By Joel Warner
By Michael Roberts
By Alan Prendergast
By Michael Roberts
By Michael Roberts
By Amber Taufen
By Patricia Calhoun
By William Breathes
Rutherford's recollection differs slightly. "As a matter of fact, it was Baxendale who initiated the conversation," he says. "The questions stopped because I didn't have the answers."
Rutherford has always denied directing Baxendale to drive to the apartment complex on Wolff Street, just a few blocks from the Sheridan Saloon. If that's the case, then his companions must have been psychic or exceedingly well-informed about the drug trade in west Denver, because they pulled into a parking lot a stone's throw from an apartment where Rutherford says he had previously purchased cocaine from a woman named Mary.
"My attitude was, 'Oh, no, here we go again,'" says Baxendale. "I was scared and not wanting to do it, but at the same time, I was fearful of Hoffman's reaction. Kevin may have been scared inside, but he was acting like he wanted to do it. He was saying, 'Come on, guys, you've got to let me have a gun. I need to have one, too.' He knew full well what was going on."
Baxendale spotted two young men sitting in a truck and figured they were waiting to score. He got out of the car and walked up to them with his .357 in hand, demanding to know where to find the dealer. From the back seat, Hoffman motioned Rutherford out of the car, too. One of the youths nodded in the general direction of an apartment behind them. Baxendale knocked, but no one would let them in. Someone--Baxendale says Rutherford, Rutherford says Baxendale--kicked in the door.
Baxendale flashed the toy sheriff's badge he'd picked up in Las Vegas. Bewildered, the three men in the apartment hit the floor. There was a paucity of furniture: a chair, a mattress, a TV set. "It was obvious to me that we'd hit the wrong place, that these were just poor Mexicans trying to get a job," Baxendale says.
Hoffman took the TV and put it in the car. Rutherford apologized for the intrusion and shook one man's hand. Back outside, the three desperadoes argued over their next move.
According to Rutherford, he agreed to go to Mary's apartment to purchase some crack for Hoffman, but not to rob her. While Baxendale and Hoffman waited in the car, he knocked on her door. She told him that her dealer would be there shortly and that he should come back in half an hour.
They killed the time by going back to the Sheridan Saloon, where they were observed arguing about money. Rutherford says the others accused him of taking a hundred dollars from the kids in the truck and not sharing it; he denied it. After a quick trip to the liquor store, they headed back to the apartments on Wolff Street--to pick up Hoffman's rock, Rutherford thought.
He knocked on the door a second time, he says, and was told the dealer hadn't copped anything. "I go back outside, and there are Baxendale and Hoffman, getting out of the car with their weapons," he says. "I tell them, 'I didn't get anything. Let's go. This is ridiculous.' But Hoffman tells me to go knock again. He says this three times. On the third time is when he started to raise the shotgun."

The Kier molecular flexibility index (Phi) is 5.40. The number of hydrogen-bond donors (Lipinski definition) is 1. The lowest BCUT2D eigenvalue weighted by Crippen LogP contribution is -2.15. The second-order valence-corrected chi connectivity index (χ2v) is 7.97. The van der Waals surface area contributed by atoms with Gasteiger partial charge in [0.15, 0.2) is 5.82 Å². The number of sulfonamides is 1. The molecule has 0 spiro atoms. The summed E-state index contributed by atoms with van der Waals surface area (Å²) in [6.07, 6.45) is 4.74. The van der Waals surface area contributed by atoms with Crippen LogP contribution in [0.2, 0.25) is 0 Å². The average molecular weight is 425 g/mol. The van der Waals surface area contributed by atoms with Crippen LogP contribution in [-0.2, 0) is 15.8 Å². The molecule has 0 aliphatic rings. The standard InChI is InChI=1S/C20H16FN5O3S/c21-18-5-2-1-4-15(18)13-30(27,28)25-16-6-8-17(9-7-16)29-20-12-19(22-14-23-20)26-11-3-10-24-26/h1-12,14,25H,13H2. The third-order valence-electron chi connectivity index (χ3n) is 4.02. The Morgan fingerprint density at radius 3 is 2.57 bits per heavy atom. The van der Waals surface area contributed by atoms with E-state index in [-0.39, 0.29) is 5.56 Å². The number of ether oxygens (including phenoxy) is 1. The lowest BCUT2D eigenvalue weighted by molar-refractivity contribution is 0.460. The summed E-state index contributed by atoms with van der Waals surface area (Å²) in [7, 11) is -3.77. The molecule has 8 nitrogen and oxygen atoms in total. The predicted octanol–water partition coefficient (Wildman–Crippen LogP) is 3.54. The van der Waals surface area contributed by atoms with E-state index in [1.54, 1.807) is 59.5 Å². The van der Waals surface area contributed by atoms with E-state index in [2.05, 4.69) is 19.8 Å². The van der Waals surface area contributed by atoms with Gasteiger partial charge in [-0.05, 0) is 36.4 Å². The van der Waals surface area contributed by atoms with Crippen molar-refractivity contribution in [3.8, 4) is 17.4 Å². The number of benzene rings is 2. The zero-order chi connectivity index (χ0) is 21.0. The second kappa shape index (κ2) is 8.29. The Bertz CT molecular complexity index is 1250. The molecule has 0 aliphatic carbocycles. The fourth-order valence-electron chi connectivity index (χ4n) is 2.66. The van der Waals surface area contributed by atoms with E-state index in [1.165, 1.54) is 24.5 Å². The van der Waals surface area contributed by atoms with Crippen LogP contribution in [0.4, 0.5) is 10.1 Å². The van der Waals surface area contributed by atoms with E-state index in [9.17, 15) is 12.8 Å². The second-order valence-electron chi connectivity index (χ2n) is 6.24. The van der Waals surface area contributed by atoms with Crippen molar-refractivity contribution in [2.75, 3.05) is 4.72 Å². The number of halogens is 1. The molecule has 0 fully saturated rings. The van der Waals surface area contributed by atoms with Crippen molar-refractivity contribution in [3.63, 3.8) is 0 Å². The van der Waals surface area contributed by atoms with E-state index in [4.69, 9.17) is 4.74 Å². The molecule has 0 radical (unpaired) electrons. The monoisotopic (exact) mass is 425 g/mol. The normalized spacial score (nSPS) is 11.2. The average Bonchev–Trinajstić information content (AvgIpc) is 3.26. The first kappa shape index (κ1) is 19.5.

"I'm saying, 'Let's get the fuck out of here,'" Baxendale recalls. "And Hoffman says, 'Fuck, no, we're not going anywhere'--and then, boom! He fires right into the pavement. Every other shell in that gun was birdshot, then double-aught buck. It was just pure chance it wasn't double-aught buck in the chamber. That would have killed us both.
"I was covered from my chest to my legs with shot. I looked like I had the chicken pox. Kevin got one just under the eye. His face was bleeding, and I was bleeding down my arm."
The apartment door opened. Rutherford was through arguing. He decided he might as well go in.
After it was over, Baxendale and Hoffman went back to Sandy's place. Baxendale spent the night digging shotgun pellets out of his flesh with a pocket knife while Hoffman furiously tried to get the television he stole from the first apartment to work with the remote control he took from Mary's apartment. They smoked the small amount of crack they'd scored from the second robbery and crashed.
Rutherford did not return to Sandy's house. He says he never wanted to see Baxendale or Hoffman again, so he went to a friend's house. As he saw it, he'd been caught up in something that wasn't his fault. He'd tried to resist and been shot in the face for his trouble. He wasn't part of it. The fact that the other two had left him stranded after the second robbery proved it.
"I didn't rob anybody," he says. "I didn't agree to go with these guys with the idea it was going to be a robbery. I agreed to go with them to get beer. It was an innocent run that turned ugly."
Baxendale says he isn't sure why Rutherford went with them in the first place. "As much as Kevin was playing this act, like he wanted to rob these dope dealers with us, maybe he really was scared shitless and trying to misdirect us," he says. "If it wasn't for Hoffman, I don't think either one of us would have participated in any of these crimes."